Superbase 2 notation is power-of-2 notation in which each power is also written in base 2, and each power of a power as well, etc. For example: In base 2, 41 = 2^5 + 2^3 + 1 In superbase 2, 41 = 2^2^2+1 + 2^2+1 + 1. So, in superbase 2, only 1's and 2's appear.

Consider the following sequence of integers, from a given starting value n:

n_{1}= n;

For n_{2}, write n_{1}in superbase 2 notation and replace each 2 by a 3

For n_{3}, subtract 1 from n_{2}, write the result in superbase 3 notation, and replace each 3 by a 4

For n_{4}, subtract 1 from n_{3}, write the result in superbase 4 notation, and replace each 4 by a 5

and so on.It is an amazing fact that, for any n

_{1}, this sequence becomes 0 eventually!

Problem: Let n_{1}= 4. How many steps until the sequence zeros out?I would be pleased to see answers (not necessarily complete solutions!) on this one to see if they agree with what I think the answer is.

To see that you understand the definition and to underscore the surprising nature of the result, here are a few steps for n_{1}= 41.41 nAgain: The problem is: How many steps (approximately) until the result is 0?_{1}= 41 2^(2^2+1) + 2^(2+1) + 1 3^(3^3+1) + 3^(3+1) + 1 n_{2}= 22876792455043 3^(3^3+1) + 3^(3+1) 4^(4^4+1) + 4^(4+1) So n_{3}= 53631231719770388398296099992823384509917463\ 2823695735108942457748870561202941879072074\ 9719266761371076012743274594420341501553124\ 7786279785734596024337408 4^(4^4+1) + 4^(4+1) - 1 4^(4^4+1) + 3*4^4 + 3*4^3 + 3*4^2 + 3*4 + 3 5^(5^5+1) + 3*5^5 + 3*5^3 + 3*5^2 + 3*5 + 3 So n_{5}is about 10^2184 5^(5^5+1) + 3*5^5 + 3*5^3 + 3*5^2 + 3*5 + 2 6^(6^6+1) + 3*6^6 + 3*6^3 + 3*6^2 + 3*6 + 2 So n_{6}is about 10^36305© Copyright 1996 Stan Wagon. Reproduced with permission.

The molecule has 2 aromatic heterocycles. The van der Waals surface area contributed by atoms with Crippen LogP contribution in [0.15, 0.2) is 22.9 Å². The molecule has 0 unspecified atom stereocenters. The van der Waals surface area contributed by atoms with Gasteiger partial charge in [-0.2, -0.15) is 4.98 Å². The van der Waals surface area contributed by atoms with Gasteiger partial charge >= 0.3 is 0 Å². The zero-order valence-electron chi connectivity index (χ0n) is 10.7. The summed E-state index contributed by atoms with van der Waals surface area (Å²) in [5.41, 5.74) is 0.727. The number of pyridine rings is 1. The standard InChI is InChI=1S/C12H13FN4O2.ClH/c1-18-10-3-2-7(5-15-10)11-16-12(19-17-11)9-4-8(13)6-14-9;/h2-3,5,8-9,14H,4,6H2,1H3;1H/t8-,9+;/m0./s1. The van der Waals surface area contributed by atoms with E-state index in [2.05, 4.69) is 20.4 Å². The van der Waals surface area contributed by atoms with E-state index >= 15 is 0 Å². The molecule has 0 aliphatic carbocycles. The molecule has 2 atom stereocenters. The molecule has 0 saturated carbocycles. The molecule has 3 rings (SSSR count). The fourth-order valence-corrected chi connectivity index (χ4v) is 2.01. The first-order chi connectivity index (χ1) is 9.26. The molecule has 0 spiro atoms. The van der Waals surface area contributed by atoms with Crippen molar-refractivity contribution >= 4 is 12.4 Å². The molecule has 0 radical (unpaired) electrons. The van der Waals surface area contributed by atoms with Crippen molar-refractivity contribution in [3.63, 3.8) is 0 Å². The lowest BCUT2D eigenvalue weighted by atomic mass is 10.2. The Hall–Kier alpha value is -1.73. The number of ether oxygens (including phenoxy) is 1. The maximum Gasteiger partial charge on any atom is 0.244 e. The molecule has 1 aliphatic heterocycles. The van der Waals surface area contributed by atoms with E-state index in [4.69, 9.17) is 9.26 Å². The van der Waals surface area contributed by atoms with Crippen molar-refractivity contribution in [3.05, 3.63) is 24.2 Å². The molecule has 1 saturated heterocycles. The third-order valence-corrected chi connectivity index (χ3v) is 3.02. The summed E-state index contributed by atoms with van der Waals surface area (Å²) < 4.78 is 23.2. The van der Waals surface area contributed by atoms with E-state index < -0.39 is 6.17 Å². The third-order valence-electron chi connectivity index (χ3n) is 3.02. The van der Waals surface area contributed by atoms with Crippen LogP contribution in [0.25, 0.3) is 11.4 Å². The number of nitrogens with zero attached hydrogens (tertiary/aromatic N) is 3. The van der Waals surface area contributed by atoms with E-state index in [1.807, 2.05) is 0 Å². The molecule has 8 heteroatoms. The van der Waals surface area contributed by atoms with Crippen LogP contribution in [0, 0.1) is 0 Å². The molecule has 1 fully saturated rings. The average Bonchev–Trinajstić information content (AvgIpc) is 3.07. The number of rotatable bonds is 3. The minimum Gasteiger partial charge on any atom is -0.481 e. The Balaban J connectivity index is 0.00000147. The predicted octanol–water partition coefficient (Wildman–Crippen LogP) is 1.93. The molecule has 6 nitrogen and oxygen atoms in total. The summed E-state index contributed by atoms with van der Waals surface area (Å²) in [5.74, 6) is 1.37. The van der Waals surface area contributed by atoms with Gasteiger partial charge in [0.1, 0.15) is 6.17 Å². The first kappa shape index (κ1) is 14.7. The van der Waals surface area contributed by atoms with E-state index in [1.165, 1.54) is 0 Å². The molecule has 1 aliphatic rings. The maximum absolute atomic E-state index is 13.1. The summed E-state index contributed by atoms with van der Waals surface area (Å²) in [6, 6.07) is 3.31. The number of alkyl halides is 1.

2 October 1998